Monday, February 01, 2010
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Exelon says it will join Illinois' FutureGen Alliance

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[February 01, 2010]  CHICAGO (AP) -- Exelon Corp. announced Saturday that it plans to join the FutureGen Alliance, an organization developing an experimental clean-coal power plant in eastern Illinois.

The support from one of the nation's largest power generators is an encouraging sign that plans for building the plant near Mattoon are coming along.

The U.S. Department of Energy had agreed to allow coal and power companies to continue developing the project, but final approval is expected in February. The agency had said the developers need to find a way to cut costs and to bring in more partners.

"We are extremely pleased to have one of America's largest utilities join FutureGen. Exelon will bring significant industry support to the project and will further strengthen the Alliance team," said Michael Mudd, chief executive officer of FutureGen Alliance, in a statement Saturday. "Together, we will be in a position to deliver the next generation of low-carbon energy technology to Illinois and the world."

Mudd has said that his goal is to increase the number of companies involved in the project. Some of those already involved are St. Louis-based Peabody Energy Corp., Anglo American of the United Kingdom and Wyoming-based Rio Tinto Energy America.

Gov. Pat Quinn and Sen. Dick Durbin, D-Ill., announced Chicago-based Exelon's involvement at a news conference Saturday in Chicago.

"FutureGen will be the first facility of its kind to demonstrate the latest technology in electric power generation while capturing and safely storing greenhouse gas emissions," Quinn said in a statement.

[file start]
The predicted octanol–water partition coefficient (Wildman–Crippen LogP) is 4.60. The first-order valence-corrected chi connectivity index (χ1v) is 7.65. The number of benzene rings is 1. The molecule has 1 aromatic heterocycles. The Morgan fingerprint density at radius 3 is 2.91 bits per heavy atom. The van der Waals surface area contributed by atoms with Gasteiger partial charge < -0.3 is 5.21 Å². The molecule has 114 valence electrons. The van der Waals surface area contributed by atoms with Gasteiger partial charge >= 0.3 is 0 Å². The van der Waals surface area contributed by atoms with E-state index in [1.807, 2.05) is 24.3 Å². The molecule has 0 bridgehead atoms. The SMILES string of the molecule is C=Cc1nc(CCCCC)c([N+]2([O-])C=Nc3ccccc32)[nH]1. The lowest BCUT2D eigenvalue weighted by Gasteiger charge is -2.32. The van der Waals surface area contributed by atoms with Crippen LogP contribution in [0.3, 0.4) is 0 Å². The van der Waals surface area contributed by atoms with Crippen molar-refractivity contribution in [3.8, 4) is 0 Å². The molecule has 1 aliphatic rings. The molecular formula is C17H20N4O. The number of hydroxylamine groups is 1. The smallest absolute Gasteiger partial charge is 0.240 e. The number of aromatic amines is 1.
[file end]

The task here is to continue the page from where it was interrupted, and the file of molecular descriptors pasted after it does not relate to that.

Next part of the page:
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Durbin was among those who fought to keep FutureGen alive after the Bush administration scrapped the project due to cost concerns. A congressional auditor later said the Bush administration's cost estimates were based on false projections.

The plant would use coal while removing the greenhouse gas carbon dioxide and storing it underground.

John Rowe, Exelon chairman and CEO, said it is important to find ways to cut emissions.

"Coal plays an enormously important role in our nation's energy supply, so it is critical that we explore the most promising technologies for reducing -- and even eliminating -- greenhouse gas emissions at coal-fired power plants," Rowe said in a statement.

[Associated Press]

Copyright 2010 The Associated Press. All rights reserved. This material may not be published, broadcast, rewritten or redistributed.

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